Kuwait to export oil from joint Saudi Arabia fields after five-year dispute as demand spikes

Kuwait to export oil from joint Saudi Arabia fields after five-year dispute as demand spikes
Kuwait has announced that it will begin to export oil from an oil field it shares with Saudi Arabia following a five-year break after a dispute between the two countries.
2 min read
03 April, 2020
Oil production in the shared fields will begin [Getty]
Kuwait announced Friday it will export its first crude shipment from oilfields in a shared neutral zone with Saudi Arabia that had been shut for five years due to a dispute.

Oil Minister Khaled al-Fadhel said that around one million barrels will be loaded on Saturday and Sunday onboard a Kuwaiti tanker "whose final destination will be the Asian markets", according to the official Kuwait News Agency (KUNA).

Saudi Arabia and Kuwait signed an agreement in December to resume pumping at two major oilfields in the shared neutral zone that had been closed due to a disagreement between the neighbours.

The two fields were pumping some 500,000 barrels per day before production was halted, first at Khafji in October 2014 and then at Wafra seven months later.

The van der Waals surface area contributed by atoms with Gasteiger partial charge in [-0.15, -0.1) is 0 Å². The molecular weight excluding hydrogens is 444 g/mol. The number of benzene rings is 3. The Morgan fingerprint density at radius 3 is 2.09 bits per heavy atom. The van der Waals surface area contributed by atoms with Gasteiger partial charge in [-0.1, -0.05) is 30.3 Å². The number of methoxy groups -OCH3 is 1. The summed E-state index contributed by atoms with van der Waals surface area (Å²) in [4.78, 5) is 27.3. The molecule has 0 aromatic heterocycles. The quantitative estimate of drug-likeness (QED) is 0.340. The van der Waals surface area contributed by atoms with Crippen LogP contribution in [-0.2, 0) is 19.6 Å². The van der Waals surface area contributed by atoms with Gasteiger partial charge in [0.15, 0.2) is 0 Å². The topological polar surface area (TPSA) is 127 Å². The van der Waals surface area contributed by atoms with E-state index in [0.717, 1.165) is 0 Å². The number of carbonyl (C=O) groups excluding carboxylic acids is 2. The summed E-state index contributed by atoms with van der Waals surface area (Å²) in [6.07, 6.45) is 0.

Riyadh said at the time that the decision was due to environmental issues.

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The oil produced in the neutral zone in the border area is shared equally between the two nations.

The announcement comes as Saudi Arabia ramps up supply amid a price war with Russia that has sent oil prices crashing to 18-year lows as demand slides amid the coronavirus pandemic.

Saudi-Russian ‘oil war’

Oil prices plunged again on Wednesday as a possible production deal between the US and Saudi Arabia was put on hold, according to news agencies.

Brent fell by 1.8 percent to $25.88, while U.S. West Texas Intermediate crude was down to $20.6, according to Reuters, despite a brief rise in prices on Tuesday.

An oversupply in the market has continued to hammer prices with Saudi Arabia and other OPEC members unable to reach an agreement on cutting oil production, on Tuesday.

US crude inventories went up by 10.5 million barrels last week, way above the 4 million barrels projected in forecasts.

It comes on the back of a "price war" between Russia and Saudi Arabia, over an alleged disagreement on production.

Sustained low prices though would likely see North American oil companies hit hardest.

Demand for oil across the world has also plummeted due to the coronavirus outbreak, which has seen hundreds of thousands infected and billions under lockdown.

Agencies contributed to this report.

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